A study published by Quintly shows that videos uploaded natively to Facebook receive 530% more comments than videos shared from other sources.
The original study was published back in March, but has since been updated with data collected between January 2017 and July 2017.
In total, 187,000 pages and 7.5 million posts were analyzed. From this sample size, it was found that native videos make up 92% of all videos published to Facebook.
Video in general is rising in popularity on Facebook, with 48% of pages analyzed having uploaded a video to their timeline at some point between January and July.
Of the pages that have posted a video, 92% posted at least one Facebook native video. This includes Facebook Live videos as well.
YouTube videos were only published by 26% of all pages analyzed — three times less usage than Facebook native videos.
Videos from Vimeo and/or other sources were published by a combined total of only 7% of pages analyzed in this study.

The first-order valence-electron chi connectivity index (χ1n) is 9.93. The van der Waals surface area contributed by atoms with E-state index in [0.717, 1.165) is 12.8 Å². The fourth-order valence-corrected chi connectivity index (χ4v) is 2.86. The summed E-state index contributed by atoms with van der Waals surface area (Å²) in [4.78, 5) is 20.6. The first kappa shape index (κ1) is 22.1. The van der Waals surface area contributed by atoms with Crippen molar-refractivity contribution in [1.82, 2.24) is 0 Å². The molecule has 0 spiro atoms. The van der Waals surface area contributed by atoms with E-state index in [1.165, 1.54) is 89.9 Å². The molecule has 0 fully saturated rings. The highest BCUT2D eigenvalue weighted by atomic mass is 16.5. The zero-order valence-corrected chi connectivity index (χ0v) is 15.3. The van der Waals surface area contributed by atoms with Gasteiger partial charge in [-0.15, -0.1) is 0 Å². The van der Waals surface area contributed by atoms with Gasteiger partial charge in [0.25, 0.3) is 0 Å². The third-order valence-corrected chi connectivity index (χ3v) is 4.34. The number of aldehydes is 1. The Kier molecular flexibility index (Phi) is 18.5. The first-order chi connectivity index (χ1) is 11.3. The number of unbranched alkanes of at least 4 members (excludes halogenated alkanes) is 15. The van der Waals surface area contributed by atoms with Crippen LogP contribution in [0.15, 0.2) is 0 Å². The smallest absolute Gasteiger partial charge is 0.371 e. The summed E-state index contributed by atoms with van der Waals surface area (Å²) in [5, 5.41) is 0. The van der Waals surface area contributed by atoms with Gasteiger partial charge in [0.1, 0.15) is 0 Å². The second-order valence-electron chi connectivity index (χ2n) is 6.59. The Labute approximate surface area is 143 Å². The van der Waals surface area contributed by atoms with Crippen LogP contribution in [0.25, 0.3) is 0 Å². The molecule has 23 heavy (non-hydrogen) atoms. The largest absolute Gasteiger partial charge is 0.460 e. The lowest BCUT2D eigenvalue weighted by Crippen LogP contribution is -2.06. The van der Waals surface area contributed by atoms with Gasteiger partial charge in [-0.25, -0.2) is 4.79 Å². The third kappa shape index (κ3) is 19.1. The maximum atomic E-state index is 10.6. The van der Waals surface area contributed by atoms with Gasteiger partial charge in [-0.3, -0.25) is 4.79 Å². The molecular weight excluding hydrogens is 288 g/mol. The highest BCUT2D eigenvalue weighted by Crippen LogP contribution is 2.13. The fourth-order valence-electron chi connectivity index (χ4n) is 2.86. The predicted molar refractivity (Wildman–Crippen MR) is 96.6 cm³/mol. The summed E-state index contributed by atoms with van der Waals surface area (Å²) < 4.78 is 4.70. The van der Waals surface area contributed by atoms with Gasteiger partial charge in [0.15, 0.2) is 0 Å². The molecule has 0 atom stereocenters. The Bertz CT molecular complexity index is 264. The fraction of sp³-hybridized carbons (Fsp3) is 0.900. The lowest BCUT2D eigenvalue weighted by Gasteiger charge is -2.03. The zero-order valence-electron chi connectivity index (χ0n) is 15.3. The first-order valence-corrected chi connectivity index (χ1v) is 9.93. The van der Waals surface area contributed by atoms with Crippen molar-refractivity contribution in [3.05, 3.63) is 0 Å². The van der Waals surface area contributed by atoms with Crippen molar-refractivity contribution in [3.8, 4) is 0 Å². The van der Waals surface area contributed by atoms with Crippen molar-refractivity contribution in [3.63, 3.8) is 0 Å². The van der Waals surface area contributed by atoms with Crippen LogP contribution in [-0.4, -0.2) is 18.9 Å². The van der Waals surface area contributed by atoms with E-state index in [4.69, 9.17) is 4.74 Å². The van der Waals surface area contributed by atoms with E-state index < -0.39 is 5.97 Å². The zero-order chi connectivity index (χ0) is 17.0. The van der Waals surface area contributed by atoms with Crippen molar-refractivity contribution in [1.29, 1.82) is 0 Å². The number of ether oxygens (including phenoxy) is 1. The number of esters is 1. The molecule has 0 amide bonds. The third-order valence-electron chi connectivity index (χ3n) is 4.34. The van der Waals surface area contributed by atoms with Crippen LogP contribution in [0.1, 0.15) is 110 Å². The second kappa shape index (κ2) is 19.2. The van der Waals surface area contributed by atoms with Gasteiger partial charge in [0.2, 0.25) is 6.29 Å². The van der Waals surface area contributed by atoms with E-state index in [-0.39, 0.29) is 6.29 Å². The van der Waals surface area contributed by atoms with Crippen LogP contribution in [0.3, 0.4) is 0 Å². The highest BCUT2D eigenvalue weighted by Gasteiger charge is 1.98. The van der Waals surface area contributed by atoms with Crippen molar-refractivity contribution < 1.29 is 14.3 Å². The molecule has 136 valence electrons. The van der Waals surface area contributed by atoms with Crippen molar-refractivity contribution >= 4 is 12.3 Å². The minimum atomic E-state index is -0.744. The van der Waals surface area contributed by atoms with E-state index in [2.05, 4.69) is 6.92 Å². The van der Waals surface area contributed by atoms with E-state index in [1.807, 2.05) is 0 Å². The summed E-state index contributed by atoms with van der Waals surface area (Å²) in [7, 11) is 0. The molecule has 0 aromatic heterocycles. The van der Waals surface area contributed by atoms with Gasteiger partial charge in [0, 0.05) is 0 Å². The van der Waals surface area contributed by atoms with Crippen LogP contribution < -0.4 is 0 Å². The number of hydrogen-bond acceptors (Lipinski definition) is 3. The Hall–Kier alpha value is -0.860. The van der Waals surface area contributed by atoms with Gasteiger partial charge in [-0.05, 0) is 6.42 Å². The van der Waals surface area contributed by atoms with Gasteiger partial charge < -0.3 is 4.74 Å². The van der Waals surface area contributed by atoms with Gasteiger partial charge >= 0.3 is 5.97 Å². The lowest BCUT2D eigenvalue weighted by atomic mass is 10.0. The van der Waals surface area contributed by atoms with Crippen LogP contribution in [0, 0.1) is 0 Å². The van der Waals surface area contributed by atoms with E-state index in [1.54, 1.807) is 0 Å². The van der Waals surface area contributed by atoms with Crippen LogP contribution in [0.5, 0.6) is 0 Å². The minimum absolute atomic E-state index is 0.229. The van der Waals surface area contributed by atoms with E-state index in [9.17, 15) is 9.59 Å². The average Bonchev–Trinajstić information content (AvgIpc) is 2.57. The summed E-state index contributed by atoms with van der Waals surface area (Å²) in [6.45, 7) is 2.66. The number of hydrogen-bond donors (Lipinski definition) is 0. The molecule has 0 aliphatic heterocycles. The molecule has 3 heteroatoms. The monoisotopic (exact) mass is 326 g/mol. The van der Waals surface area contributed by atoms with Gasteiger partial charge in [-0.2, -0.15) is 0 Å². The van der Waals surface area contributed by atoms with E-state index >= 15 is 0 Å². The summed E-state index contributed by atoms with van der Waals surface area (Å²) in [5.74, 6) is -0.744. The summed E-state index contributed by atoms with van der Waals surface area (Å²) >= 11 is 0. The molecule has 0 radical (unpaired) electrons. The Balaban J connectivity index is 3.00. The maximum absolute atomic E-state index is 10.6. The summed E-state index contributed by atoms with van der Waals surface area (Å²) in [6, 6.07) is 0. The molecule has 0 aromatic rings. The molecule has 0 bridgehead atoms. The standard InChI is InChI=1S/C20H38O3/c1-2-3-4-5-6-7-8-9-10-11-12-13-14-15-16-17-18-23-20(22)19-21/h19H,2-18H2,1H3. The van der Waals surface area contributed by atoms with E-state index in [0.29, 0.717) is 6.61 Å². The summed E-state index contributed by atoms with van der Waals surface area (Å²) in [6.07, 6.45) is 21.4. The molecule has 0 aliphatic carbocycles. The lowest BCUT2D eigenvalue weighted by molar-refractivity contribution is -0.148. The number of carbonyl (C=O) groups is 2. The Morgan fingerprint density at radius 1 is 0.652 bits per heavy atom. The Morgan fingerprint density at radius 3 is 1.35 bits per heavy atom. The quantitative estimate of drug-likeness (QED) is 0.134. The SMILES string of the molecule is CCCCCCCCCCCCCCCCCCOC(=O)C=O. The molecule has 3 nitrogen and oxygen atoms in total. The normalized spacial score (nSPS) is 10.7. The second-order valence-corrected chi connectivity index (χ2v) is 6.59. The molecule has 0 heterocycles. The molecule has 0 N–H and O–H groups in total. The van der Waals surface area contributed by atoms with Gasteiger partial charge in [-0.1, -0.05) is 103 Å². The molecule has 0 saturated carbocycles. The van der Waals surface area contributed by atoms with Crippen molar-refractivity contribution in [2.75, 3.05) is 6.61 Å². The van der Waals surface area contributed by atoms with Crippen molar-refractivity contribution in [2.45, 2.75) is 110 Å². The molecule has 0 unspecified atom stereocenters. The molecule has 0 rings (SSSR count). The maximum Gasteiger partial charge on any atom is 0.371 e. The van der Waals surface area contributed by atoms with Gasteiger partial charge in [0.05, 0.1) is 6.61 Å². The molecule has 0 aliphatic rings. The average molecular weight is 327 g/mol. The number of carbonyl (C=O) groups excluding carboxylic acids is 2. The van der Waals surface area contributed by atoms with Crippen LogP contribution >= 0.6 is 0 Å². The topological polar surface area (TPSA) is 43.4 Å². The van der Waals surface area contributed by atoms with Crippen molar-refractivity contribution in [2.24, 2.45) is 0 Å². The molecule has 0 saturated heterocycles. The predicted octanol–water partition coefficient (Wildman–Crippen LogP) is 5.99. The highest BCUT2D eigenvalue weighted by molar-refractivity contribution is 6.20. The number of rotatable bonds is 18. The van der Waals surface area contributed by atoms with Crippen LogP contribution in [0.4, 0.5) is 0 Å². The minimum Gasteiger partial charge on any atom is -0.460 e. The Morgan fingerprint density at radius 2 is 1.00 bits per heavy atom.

When analyzing just video posts published by pages in this study it was found that Facebook native videos were used 89% of the time, YouTube videos were used 8% of the time, and other video sources made up less than 5% of videos used.
Facebook Videos vs. YouTube Videos: Performance Comparison
Quintly compared the performance of the top two video types, Facebook and YouTube, and the results were heavily skewed toward Facebook videos.
Interactions, which include reactions, comments, and shares, were 168% higher on average for Facebook native videos than YouTube videos.
In addition, Facebook native videos received 8 times more comments and 477% more shares.
After arriving at these numbers, Quintly concludes that Facebook native videos are the dominant video format on Facebook.
With Facebook’s timeline being algorithmically controlled, it’s also possible to arrive at the conclusion that native videos are displayed more prominently and therefore will receive more engagement.
However, from a user’s perspective, it can also be argued that Facebook has made native videos easier to engage with. They can be played directly in one’s timeline, with users being able to react or comment as they’re watching the video.
When it comes to YouTube videos, and videos shared from other sources, users have to view the video off-site and then go back to Facebook in order to like, share, or comment. By that point the user may have already moved on to something else.
No matter what the case may be, these numbers indicate that sharing videos natively to Facebook is the way to go if you want to attract the most engagement.
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